Also of importance is the fact we stand at a crossroads in both theaters. The Taliban controls more territory than ever and the Afghani government is more corrupt (and Islamist) than ever. Ironically, they are already negotiating with the Taliban.

This is no longer about 9/11, and while technically any fight against the Taliban is covered by the 2001 AUMF, shouldn’t Congress have a new debate with so many changes on the ground?

In Iraq, we are now at the point where ISIS (which, for argument’s sake, let’s say is covered by the AUMF against terrorism) is on its last legs. And almost all of the territory vacated by them has been handed over to Iranian proxies on the tab of our military.

So yes, we are following the 2001 AUMF to fight terrorists, but doing so is arguably only benefitting the bigger threat — Iranian hegemony and Hezbollah (which has a vastly greater network in the Western Hemisphere than any other jihadist organization). Iran was certainly more behind 9/11 than Saddam Hussein and also harbored terrorists.

Mattis and McMaster have prevented our soldiers from fighting Iranian proxies and downright view them as allies in the theater, just like Obama did. Thus, we are now fighting in Iraq on behalf of a government that should be an enemy under the first AUMF, in order to fight a new enemy that is on the decline and not included in the 2002 AUMF.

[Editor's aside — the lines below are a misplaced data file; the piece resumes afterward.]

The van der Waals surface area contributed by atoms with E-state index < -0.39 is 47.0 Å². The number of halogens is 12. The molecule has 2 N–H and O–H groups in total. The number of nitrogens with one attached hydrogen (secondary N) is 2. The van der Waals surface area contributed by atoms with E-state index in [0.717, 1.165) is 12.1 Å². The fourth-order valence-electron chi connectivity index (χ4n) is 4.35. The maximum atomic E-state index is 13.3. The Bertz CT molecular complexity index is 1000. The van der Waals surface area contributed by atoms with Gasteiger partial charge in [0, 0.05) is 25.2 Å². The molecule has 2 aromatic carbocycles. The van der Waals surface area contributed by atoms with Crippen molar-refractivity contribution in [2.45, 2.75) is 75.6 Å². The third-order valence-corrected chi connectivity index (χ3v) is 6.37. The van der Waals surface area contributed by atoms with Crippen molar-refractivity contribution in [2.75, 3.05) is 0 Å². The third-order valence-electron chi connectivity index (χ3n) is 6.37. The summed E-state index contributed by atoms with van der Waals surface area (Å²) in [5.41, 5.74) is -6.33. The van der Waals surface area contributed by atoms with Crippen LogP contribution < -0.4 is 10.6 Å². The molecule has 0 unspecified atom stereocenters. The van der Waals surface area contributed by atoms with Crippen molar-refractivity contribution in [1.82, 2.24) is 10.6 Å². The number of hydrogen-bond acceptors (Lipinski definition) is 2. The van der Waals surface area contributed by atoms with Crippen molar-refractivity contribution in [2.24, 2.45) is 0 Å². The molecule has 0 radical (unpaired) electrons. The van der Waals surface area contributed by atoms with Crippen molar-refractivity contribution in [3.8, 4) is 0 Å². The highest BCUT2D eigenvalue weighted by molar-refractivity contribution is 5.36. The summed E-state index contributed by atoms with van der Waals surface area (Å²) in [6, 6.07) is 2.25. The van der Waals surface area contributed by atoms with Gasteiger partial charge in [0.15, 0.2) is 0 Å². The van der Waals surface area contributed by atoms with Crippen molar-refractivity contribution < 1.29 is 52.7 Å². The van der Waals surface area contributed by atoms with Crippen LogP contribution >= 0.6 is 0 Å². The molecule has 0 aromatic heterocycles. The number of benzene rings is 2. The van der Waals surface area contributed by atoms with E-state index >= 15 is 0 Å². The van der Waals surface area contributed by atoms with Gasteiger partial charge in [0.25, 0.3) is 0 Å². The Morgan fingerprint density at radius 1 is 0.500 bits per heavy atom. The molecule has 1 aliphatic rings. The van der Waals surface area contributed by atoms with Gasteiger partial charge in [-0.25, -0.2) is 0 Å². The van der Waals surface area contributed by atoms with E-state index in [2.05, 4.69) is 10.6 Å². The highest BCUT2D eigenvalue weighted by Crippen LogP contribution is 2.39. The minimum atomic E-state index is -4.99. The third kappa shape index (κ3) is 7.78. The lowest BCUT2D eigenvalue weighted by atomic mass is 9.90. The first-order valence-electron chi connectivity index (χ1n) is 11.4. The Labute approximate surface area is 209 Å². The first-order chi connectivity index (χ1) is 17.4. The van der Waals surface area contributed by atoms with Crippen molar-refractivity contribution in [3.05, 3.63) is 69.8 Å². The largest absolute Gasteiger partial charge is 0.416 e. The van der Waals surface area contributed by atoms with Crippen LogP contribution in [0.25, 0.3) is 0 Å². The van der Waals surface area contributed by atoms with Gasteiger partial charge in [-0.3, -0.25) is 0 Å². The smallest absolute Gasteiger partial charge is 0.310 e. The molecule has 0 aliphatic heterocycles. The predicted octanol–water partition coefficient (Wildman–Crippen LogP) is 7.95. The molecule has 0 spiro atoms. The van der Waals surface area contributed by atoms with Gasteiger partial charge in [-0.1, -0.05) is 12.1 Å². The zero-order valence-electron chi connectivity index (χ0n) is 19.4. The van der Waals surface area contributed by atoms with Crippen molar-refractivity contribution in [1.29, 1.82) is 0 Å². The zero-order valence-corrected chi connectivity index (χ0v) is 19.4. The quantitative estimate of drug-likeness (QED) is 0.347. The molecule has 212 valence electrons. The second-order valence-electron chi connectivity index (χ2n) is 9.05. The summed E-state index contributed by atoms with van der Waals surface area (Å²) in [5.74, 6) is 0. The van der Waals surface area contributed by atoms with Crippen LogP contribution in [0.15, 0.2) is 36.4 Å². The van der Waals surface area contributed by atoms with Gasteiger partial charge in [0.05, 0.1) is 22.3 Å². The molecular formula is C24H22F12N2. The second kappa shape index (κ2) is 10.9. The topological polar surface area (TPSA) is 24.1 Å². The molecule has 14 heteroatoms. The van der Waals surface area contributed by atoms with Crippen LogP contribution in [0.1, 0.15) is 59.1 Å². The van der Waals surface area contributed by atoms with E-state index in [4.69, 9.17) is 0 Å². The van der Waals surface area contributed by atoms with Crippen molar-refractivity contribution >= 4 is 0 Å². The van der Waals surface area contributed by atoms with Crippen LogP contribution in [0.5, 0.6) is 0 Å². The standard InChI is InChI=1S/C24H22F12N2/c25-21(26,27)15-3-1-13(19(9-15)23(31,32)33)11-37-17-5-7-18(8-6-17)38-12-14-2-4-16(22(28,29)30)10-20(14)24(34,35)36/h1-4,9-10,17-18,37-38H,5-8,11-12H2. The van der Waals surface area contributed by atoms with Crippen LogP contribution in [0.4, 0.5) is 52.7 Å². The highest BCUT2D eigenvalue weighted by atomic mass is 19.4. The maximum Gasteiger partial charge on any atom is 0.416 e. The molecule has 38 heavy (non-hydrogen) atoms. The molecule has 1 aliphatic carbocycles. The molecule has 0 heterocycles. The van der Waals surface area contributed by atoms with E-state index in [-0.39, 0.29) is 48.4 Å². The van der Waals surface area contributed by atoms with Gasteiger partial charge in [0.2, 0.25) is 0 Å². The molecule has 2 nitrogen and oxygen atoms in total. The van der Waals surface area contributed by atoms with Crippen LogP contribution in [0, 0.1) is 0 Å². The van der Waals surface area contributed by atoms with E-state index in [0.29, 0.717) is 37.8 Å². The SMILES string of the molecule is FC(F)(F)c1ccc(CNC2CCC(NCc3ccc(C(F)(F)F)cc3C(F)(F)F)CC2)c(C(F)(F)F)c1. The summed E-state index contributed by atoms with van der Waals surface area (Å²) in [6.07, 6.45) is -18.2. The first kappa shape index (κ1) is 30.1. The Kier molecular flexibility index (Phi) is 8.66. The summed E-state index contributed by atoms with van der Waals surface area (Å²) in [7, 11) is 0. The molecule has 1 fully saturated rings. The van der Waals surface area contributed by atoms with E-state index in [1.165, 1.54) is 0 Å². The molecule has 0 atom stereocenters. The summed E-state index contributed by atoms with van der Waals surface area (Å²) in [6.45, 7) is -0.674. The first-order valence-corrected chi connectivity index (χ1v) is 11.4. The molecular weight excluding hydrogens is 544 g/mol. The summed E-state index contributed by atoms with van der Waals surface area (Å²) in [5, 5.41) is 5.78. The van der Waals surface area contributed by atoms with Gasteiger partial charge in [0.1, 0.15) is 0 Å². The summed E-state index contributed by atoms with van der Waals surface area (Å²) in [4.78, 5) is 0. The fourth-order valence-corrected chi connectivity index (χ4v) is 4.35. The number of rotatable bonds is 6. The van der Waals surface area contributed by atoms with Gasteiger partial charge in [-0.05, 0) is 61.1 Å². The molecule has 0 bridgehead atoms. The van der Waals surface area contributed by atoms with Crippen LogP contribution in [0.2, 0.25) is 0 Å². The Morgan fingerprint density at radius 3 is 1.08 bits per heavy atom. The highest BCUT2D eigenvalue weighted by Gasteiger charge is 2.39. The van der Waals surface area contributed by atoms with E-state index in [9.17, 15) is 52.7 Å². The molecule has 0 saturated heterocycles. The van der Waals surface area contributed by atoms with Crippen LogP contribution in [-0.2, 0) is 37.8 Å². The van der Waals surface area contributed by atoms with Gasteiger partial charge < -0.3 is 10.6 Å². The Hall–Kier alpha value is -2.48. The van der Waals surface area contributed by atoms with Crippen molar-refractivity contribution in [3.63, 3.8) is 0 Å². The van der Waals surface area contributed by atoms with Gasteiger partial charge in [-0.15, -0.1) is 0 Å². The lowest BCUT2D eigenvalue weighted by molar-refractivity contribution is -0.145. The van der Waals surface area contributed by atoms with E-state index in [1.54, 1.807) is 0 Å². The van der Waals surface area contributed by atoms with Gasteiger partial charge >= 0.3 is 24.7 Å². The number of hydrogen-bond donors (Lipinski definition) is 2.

Furthermore, the Kurds may very soon declare independence, but our government is declining to support the only ally in Iraq and is kowtowing to the Iranian puppets in Baghdad. Are we going to continue supporting the Iranian-backed government that is not only an enemy of the U.S. in its own right but whose hegemony over Sunni areas will continue fueling Sunni insurgencies that we will continue refereeing with our military?

Shouldn’t we just support the Kurds and allow them to take as much land as possible while leaving our military out of the Iranian-Sunni fight? I have my views on this issue, but we at least need a robust debate to air out these concerns as we stand at a critical crossroads.